Scope of work

This section of the service agreement is paramount for independent contractors that choose to be paid hourly—it's where you outline the exact details of the work you're being contracted to complete. 

You need clear guidance around what's expected from you—the independent contractor—in order to accurately invoice and receive payment from the client.

Include any deliverables you expect to submit, and include what conditions must be met for the project to be considered finished. This is when you'll receive the final payment and be on your way to new projects and clients.

Schedule and dates

Here's where you provide information on when you'll be hitting the milestones you outlined in the scope of work. This gives you and the client an idea of how long the project will run, and when certain aspects will be finished.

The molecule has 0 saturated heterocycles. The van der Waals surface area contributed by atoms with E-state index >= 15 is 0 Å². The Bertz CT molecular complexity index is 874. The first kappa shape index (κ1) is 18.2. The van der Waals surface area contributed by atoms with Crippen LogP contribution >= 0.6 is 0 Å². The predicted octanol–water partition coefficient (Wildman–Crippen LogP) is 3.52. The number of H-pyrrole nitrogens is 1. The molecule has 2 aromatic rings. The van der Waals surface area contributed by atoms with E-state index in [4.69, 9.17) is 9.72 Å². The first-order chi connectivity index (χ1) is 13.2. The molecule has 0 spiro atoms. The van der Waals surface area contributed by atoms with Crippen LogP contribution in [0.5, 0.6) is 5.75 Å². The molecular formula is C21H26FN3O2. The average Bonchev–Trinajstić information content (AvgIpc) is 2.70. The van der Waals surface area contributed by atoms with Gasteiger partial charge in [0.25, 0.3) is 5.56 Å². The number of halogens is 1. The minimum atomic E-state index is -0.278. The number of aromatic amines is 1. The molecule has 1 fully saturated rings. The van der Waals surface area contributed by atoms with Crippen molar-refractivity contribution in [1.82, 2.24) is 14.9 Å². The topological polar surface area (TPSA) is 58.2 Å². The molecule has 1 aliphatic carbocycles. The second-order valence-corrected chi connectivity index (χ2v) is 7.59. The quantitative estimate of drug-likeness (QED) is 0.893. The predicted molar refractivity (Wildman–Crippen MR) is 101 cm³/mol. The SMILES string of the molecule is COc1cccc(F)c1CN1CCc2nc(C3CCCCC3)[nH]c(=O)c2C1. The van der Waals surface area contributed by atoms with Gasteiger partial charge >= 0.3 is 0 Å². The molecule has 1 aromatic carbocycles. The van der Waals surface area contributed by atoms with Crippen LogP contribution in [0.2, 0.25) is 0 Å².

The written agreement surrounding the schedule guides the progression of the project and ensures everyone's on the same page when it comes to expectations.

Payment details

In an hourly contract, this section is especially important. It outlines all the details regarding payment—in this case, your hourly rate and any additional fees for extra services.

It's essential here to highlight that your client isn't just paying for the hours you spend working on their project, but also all the hours you spend on providing other services related to the project. This includes things like replying to emails, research, liaising with third parties, catch-up calls, or any other tasks related to the project.

You'll also need to include information on payment, such as when the payment is due and the expected payment period following your invoice

Clients often request an estimate for the final fees to be able to stick to a budget—it's up to you whether you accommodate this and using a timesheet is the easiest way to do it.

Changes and revisions